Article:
great division of our Saviour's ministry on ship in the root of our human nature, and earth, introductory to His sufferings and which even then was taken by the Jews death. Up to this time we have had no as = the Son of God, (see Luke xxii. 69, distinct intimation, like that in ver. 21, of 70,) which would serve as a test of the these events. This intimation is brought faith of the disciples, according to their in by the solemn question and confession understanding of it. ' 14.] It is no now before us. And as the former period contradiction to this verdict that some of His ministry was begun by a declaration called him the Son of David (ch. ix. 27; from the Father of His Sonship, so this xii. 23 ; xv. 22); for either these were or also, on the Mount of Transfiguration. were about to become His disciples, or are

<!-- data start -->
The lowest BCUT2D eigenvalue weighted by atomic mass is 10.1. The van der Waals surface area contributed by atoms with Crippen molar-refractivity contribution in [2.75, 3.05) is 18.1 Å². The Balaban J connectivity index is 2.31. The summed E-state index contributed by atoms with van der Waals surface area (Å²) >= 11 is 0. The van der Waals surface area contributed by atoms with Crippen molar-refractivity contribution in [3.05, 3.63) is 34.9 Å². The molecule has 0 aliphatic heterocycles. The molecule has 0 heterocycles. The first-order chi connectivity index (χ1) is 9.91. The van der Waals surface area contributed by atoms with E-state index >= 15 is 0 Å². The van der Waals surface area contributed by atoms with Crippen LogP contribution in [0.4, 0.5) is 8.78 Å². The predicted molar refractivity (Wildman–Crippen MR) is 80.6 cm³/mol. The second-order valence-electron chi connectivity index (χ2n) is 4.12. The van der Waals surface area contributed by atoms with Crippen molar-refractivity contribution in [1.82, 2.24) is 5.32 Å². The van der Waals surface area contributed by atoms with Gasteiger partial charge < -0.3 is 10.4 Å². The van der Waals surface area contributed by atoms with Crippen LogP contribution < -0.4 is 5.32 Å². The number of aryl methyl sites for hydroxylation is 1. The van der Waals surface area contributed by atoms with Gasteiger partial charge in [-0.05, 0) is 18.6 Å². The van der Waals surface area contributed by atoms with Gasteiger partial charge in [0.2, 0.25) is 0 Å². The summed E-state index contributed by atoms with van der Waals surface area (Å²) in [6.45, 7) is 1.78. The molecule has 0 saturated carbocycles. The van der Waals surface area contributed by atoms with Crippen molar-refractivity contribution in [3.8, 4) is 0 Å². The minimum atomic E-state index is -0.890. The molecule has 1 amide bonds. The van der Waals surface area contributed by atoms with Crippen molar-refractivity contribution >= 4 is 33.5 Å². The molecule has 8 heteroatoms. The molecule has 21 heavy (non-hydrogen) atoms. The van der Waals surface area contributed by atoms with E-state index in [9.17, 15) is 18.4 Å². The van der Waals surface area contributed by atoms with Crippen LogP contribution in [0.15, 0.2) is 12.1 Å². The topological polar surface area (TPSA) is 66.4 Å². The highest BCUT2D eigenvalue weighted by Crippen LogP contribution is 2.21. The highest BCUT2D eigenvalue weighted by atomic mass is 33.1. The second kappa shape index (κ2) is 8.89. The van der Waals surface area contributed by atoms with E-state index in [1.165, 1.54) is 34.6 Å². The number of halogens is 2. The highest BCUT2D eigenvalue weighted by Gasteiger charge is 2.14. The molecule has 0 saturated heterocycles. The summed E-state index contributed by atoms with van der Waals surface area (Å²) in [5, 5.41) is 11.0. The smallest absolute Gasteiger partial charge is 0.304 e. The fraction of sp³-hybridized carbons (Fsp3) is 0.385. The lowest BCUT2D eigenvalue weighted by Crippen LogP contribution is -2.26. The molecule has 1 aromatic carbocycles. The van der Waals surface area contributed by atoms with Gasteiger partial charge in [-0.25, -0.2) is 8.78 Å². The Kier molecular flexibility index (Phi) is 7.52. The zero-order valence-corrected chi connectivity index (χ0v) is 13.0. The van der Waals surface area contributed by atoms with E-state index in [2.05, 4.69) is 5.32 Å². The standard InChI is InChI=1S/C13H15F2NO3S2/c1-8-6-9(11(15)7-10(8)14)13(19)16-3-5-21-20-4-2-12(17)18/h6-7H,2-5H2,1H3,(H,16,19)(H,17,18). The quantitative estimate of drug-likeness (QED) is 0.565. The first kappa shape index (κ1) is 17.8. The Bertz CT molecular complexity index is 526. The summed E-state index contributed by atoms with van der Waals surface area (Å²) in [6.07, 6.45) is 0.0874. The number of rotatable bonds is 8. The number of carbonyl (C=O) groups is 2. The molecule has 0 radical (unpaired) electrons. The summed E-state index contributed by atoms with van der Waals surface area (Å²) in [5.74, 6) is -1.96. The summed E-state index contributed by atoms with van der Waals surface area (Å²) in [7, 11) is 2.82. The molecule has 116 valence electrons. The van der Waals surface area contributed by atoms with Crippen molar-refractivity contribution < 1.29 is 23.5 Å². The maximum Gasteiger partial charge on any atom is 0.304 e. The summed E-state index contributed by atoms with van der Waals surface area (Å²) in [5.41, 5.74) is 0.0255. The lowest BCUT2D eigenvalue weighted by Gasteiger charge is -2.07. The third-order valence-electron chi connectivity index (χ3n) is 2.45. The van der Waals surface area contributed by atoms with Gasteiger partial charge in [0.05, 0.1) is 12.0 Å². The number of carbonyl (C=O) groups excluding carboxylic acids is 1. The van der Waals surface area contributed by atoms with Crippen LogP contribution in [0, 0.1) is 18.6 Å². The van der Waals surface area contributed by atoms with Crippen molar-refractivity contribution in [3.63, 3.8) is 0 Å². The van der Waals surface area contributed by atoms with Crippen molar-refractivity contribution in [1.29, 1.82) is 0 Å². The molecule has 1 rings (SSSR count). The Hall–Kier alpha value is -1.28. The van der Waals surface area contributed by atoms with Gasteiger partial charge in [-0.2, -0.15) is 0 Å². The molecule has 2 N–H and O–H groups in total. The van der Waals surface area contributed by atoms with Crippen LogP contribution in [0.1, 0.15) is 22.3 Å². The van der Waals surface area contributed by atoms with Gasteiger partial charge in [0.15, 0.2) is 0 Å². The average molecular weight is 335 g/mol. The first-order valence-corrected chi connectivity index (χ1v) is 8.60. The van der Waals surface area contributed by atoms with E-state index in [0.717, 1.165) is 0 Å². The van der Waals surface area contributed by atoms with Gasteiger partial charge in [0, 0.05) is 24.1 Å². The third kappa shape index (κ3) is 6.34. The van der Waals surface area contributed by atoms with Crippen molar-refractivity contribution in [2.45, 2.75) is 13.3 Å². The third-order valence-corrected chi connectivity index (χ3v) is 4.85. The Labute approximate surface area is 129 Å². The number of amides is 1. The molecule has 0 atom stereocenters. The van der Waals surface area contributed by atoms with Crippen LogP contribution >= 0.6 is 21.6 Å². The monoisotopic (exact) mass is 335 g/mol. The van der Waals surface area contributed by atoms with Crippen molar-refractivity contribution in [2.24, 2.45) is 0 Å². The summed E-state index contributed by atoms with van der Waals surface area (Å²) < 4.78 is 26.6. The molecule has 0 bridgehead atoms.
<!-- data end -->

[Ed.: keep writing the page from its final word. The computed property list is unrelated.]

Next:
13. Cæsarea Philippi] A town in quoted as examples of rare faith, or as in Gaulonitis at the foot of Mount Libanus, ch. xii. 23, it was the passing doubt on not far from the source of the Jordan, a the minds of the multitude, not their day's journey from Sidon, once called settled opinion. The same may be said of Laish (Judg. xviii. 7, 29) and afterwards John vii. 26, 31; iv. 42. On our Lord's Dan (ibid.), but in later times Paneas, or being taken for John the Baptist, see ch. Panias, from the mountain Panium, under xiv. 2, from which this would appear to be which it lay. The tetrarch Philip enlarged the opinion of the Herodians. one of it and gave it the name of Cæsarea. In the prophets] “that one of the old proafter times King Agrippa further enlarged phets is risen again,” Luke ix. 19. It was it and called it Neronias in honour of the not a metempsychosis, but a bodily resurrecEmperor Nero. This must not be con- tion which was believed. On Elias, see note founded with the Cæsarea of the Acts, at ch. xi. 14. Jeremiah is mentioned first as which was Cæsarea Stratonis, on the Medi. being accounted by the Jews first in the proterranean. See Acts x. 1, and note. The phetic canon. The confession is not made following enquiry took place by the way, in the terms of the other answer : it is not Mark viii. 27. St. Luke gives it without we say' or •I say,' but Thou art. It is note of place, but states it to have been the expression of an inward conviction asked on the disciples joining our Lord, wrought by God's Spirit. The excellence who was praying alone, Luke ix. 18.